MIT Creates 'Swarm' of Robots for Oil Cleanup

MIT Creates 'Swarm' of Robots for Oil Cleanup

Invents prototype that can autonomously navigate ocean surface to collect and process oil on site.

Maybe oil spills will always be a risk in a world so dependent on petroleum, but researchers at MIT have moved one step closer to developing a technology that can better clean up spills when they happen.

MITs Senseable City Lab has created a fleet of robots that can cruise the ocean and clean up surface oil slicks. The system, called Seaswarm, is a group of robots that use a conveyor belt covered with a thin nanowire mesh to absorb oil. The fabric can absorb up to 20 times its own weight in oil while repelling water. By heating up the material, the oil can be removed and burnt locally and the nanofabric can be reused.

The first prototype was successfully tested in Bostons Charles River in August, and it responded well to the waters changing surface.

Each Seaswarm robot is 16 feet long and seven feet wide, and uses two square meters of solar panels for self-propulsion. With just 100 watts, the equivalent of one household light bulb, they could potentially clean continuously for weeks.

We envisioned something that would move as a rolling carpet along the water and seamlessly absorb a surface spill, says Senseable City Lab Associate Director Assaf Biderman. This led to the design of a novel marine vehicle: a simple and lightweight conveyor belt that rolls on the surface of the ocean, adjusting to the waves.

Oil-skimming technology used today, called skimmers, are attached to large vessels and need to constantly return to shore for maintenance and repair. Since early this summer, over 800 skimmers have been deployed in the Gulf of Mexico to help clean the BP spill. But early estimates have found that only 3% of the surface oil has been collected by these skimmers.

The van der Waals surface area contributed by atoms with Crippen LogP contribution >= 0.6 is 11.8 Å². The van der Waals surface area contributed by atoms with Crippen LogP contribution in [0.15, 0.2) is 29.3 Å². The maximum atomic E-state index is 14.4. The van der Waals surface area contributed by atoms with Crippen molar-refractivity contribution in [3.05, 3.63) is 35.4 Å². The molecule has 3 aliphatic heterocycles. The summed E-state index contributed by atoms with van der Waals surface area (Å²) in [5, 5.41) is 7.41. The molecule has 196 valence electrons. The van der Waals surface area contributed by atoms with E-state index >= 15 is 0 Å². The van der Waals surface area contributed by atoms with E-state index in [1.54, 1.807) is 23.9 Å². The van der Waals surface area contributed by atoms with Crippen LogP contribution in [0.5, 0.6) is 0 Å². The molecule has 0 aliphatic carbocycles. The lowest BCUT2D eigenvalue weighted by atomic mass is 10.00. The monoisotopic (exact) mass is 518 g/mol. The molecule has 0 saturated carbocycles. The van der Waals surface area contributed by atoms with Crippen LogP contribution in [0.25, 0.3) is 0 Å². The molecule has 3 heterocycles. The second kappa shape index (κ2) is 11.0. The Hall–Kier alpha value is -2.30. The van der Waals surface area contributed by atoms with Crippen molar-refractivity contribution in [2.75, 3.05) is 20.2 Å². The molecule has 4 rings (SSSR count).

Unlike traditional skimmers, Seaswarm is based on a system of small, autonomous units that behave like a swarm and digest the oil locally while working around the clock without human intervention, says Senseable City Lab Director Carlo Ratti.

The robot units will use wireless communication and GPS technology to coordinate their cleanup and ensure an even distribution over a spill site. By detecting the edge of a spill and moving inward, a single vehicle could clean an entire site autonomously or engage other vehicles for faster cleaning.

We hope that giant oil spills such as the Deepwater Horizon incident will not occur in the future. However, small oil leaks happen constantly in offshore drilling, Ratti said. The brief we gave ourselves was to design a simple, inexpensive cleaning system to address this problem.

MIT researchers estimate that a fleet of 5,000 Seaswarm robots would be able to clean a spill the size of the one in the Gulf of Mexico in one month. The team has future plans to enter their design into the X-Prizes $1 million oil-cleanup competition, which will award the group that can most efficiently collect surface oil with the highest recovery rate.

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